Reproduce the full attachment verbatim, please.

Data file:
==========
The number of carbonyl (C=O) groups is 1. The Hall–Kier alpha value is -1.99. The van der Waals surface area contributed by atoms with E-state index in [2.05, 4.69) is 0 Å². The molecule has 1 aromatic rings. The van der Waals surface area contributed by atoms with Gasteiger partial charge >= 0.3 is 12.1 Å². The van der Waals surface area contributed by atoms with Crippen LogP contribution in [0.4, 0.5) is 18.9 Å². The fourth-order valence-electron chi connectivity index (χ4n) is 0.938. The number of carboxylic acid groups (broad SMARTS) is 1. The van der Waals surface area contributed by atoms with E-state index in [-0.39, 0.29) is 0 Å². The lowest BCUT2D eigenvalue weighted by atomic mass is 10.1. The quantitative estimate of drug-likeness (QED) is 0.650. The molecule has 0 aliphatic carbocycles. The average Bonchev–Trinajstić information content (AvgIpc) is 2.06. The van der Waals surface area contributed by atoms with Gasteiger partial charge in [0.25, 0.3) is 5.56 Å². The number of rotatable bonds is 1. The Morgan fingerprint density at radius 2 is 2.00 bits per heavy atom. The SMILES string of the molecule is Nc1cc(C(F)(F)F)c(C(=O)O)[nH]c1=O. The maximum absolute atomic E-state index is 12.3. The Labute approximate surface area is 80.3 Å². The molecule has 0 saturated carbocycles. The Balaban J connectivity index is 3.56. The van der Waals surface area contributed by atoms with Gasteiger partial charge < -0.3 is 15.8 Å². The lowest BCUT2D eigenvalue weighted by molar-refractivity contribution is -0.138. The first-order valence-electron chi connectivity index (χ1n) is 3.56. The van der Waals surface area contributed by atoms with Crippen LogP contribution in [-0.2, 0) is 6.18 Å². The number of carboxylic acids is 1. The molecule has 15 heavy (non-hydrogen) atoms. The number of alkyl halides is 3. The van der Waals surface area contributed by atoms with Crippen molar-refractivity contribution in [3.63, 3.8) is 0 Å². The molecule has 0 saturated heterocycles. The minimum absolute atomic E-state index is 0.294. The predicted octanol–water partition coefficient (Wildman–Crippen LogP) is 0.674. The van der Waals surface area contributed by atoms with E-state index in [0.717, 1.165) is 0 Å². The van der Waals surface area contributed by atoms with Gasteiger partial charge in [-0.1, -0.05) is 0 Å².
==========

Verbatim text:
The number of carbonyl (C=O) groups is 1. The Hall–Kier alpha value is -1.99. The van der Waals surface area contributed by atoms with E-state index in [2.05, 4.69) is 0 Å². The molecule has 1 aromatic rings. The van der Waals surface area contributed by atoms with Gasteiger partial charge >= 0.3 is 12.1 Å². The van der Waals surface area contributed by atoms with Crippen LogP contribution in [0.4, 0.5) is 18.9 Å². The fourth-order valence-electron chi connectivity index (χ4n) is 0.938. The number of carboxylic acid groups (broad SMARTS) is 1. The van der Waals surface area contributed by atoms with E-state index in [-0.39, 0.29) is 0 Å². The lowest BCUT2D eigenvalue weighted by atomic mass is 10.1. The quantitative estimate of drug-likeness (QED) is 0.650. The molecule has 0 aliphatic carbocycles. The average Bonchev–Trinajstić information content (AvgIpc) is 2.06. The van der Waals surface area contributed by atoms with Gasteiger partial charge in [0.25, 0.3) is 5.56 Å². The number of rotatable bonds is 1. The Morgan fingerprint density at radius 2 is 2.00 bits per heavy atom. The SMILES string of the molecule is Nc1cc(C(F)(F)F)c(C(=O)O)[nH]c1=O. The maximum absolute atomic E-state index is 12.3. The Labute approximate surface area is 80.3 Å². The molecule has 0 saturated carbocycles. The Balaban J connectivity index is 3.56. The van der Waals surface area contributed by atoms with Gasteiger partial charge < -0.3 is 15.8 Å². The lowest BCUT2D eigenvalue weighted by molar-refractivity contribution is -0.138. The first-order valence-electron chi connectivity index (χ1n) is 3.56. The van der Waals surface area contributed by atoms with Crippen LogP contribution in [-0.2, 0) is 6.18 Å². The number of carboxylic acids is 1. The molecule has 15 heavy (non-hydrogen) atoms. The number of alkyl halides is 3. The van der Waals surface area contributed by atoms with Crippen molar-refractivity contribution in [3.63, 3.8) is 0 Å². The molecule has 0 saturated heterocycles. The minimum absolute atomic E-state index is 0.294. The predicted octanol–water partition coefficient (Wildman–Crippen LogP) is 0.674. The van der Waals surface area contributed by atoms with E-state index in [0.717, 1.165) is 0 Å². The van der Waals surface area contributed by atoms with Gasteiger partial charge in [-0.1, -0.05) is 0 Å².